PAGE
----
But absolutely it’s a reflection of this fear that we feel as a culture about the unsustainability of our way of life, and our world. But that said, while there has been a big new wave of dystopian fiction, dystopian literature has a very long, rich history. And I think, you know, from generation to generation there are times when the world feels crazy, and the struggles unlivable, and the consistency of that feeling from one generation to the next accounts for why dystopian literature has had such a long tradition.
Rumpus: Is it significant that the sickness originates in California?
van den Berg: In some ways I think of California and Florida being very similar. I’ve visited California a number of times, but I’ve not spent significant amounts of time there so Californians might be offended that I’d make that connection. But they’re both big states, and they’re states that contain different cultures within. So to be from South Florida is very different than to be from Central Florida, different from North Florida, from the Panhandle, from the Keys… it’s like you have all these different little countries, really starkly different cultures, contained within one state. My impression of California is that it’s very different to be from the desert vs. LA vs. Northern California, and so on. They’re states that both have weird extreme weather; states that seem unstable in some basic way. Florida is sinking; California has fires and earthquakes. I really love LA, but when I’m there everything in LA vaguely looks like a crime scene to me (I mean that in the best way) and there are parts of Florida that have a similar aesthetic. I didn’t want the sickness to begin in Florida because I didn’t want the place that Joy was traveling toward to be Ground Zero. But California seemed like a Florida-cousin and thus a logical point of origin.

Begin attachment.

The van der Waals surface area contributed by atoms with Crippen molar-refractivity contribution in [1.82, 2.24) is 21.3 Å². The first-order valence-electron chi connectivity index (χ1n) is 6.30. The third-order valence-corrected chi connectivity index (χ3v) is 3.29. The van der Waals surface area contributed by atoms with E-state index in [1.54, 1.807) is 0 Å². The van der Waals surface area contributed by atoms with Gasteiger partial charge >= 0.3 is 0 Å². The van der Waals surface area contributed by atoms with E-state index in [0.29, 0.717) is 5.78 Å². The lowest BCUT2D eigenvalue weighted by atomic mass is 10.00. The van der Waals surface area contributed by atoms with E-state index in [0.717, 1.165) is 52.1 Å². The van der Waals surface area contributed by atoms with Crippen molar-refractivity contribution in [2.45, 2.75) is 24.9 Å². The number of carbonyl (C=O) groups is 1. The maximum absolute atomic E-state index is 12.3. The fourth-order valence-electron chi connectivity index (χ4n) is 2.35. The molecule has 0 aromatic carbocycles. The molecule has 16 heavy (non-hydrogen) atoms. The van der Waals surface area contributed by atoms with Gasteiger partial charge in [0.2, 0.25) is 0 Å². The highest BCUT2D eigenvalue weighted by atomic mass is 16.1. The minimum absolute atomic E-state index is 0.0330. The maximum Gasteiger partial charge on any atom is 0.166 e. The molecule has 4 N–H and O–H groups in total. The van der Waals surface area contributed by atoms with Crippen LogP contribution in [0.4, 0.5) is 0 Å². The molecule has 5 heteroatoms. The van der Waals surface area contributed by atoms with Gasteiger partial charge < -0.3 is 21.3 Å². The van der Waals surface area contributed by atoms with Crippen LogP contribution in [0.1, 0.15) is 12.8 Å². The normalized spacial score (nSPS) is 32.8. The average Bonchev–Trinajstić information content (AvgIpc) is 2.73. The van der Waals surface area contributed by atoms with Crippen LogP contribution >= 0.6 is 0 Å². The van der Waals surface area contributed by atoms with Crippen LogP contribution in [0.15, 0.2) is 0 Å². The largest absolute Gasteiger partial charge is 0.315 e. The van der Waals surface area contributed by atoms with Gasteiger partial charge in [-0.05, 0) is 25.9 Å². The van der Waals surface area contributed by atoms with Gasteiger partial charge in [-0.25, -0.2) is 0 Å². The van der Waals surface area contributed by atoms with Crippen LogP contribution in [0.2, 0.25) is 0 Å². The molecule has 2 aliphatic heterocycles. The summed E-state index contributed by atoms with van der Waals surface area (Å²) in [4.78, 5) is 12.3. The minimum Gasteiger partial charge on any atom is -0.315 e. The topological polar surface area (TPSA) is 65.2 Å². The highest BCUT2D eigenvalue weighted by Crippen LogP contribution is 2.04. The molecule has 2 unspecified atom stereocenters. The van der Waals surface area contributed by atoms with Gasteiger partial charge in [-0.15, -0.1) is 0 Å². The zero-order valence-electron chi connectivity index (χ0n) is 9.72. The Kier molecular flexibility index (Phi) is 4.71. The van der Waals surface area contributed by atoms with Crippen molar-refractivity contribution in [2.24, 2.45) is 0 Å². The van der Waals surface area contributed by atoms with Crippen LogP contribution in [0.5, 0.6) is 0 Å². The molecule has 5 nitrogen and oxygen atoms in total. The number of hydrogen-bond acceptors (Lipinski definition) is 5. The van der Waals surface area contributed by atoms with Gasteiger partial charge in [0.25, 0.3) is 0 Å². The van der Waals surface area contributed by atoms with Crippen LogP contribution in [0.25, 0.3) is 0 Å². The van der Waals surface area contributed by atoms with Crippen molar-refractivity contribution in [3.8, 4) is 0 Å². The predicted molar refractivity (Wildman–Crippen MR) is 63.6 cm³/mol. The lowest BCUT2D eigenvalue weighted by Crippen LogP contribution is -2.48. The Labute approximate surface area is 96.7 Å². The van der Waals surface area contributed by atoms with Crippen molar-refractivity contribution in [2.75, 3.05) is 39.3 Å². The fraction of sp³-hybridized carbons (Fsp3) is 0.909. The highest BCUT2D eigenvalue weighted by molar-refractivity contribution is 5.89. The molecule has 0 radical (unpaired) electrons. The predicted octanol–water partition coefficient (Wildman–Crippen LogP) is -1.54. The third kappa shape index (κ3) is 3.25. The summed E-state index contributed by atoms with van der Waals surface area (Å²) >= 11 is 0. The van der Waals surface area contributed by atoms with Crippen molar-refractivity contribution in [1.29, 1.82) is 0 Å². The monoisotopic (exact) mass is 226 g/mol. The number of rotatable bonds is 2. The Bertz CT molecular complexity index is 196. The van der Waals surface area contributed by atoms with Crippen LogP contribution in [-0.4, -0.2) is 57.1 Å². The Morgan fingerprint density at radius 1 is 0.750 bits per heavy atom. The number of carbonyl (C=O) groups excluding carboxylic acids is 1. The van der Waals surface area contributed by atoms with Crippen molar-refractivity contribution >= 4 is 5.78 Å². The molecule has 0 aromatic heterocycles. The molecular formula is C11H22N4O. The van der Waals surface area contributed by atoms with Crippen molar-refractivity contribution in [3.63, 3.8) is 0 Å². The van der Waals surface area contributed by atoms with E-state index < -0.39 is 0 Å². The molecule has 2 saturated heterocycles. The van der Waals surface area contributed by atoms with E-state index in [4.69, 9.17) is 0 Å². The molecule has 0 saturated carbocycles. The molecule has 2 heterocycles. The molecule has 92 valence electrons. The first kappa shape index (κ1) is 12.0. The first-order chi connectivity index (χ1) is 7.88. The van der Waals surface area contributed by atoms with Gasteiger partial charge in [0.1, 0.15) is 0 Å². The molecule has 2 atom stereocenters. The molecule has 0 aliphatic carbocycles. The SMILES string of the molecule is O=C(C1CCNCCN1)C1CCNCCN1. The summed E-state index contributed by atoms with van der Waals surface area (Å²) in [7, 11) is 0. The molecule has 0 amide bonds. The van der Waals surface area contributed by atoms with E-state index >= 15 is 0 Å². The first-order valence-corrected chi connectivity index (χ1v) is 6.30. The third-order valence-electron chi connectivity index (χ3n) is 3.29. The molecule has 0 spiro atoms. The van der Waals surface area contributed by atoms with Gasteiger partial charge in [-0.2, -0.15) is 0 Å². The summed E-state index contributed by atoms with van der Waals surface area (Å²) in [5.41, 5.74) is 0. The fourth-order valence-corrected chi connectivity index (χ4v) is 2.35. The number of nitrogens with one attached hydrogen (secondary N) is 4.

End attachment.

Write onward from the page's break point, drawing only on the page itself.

Rumpus: Were there specific works that you drew inspiration from?
van den Berg: Definitely. Fiona Maazel’s novel Last Last Chance, which I love. That was also the first dystopic novel I read where, on the one hand, this killer plague is happening and, on the other, the world is still operating. People are still eating regular food and going to rehab and taking walks. I knew that that was the sort of plague I wanted to have happen; I wanted the world to be altered but I wanted it to be more like a surreal now than a scorched earth End Times that you might find in The Road, for instance. I’m a huge fan of Grace Krilanovich’s novel The Orange Eats Creeps—the way that book moves was really inspirational for me. Victor La Valle’s novel Big Machine was a big influence, and so many others. Books where the world was very altered, but it wasn’t post-apocalyptic in the more familiar sense. Reading those books, it gave me a great sense of freedom, like, I can have that happen, but I don’t necessarily have to follow the usual tropes.
Rumpus: I think you’re the first person I’ve read who addressed cough syrup as an addictive substance. Did you know at first that Joy was going to be self-medicating using that particular drug? Did that unfold organically?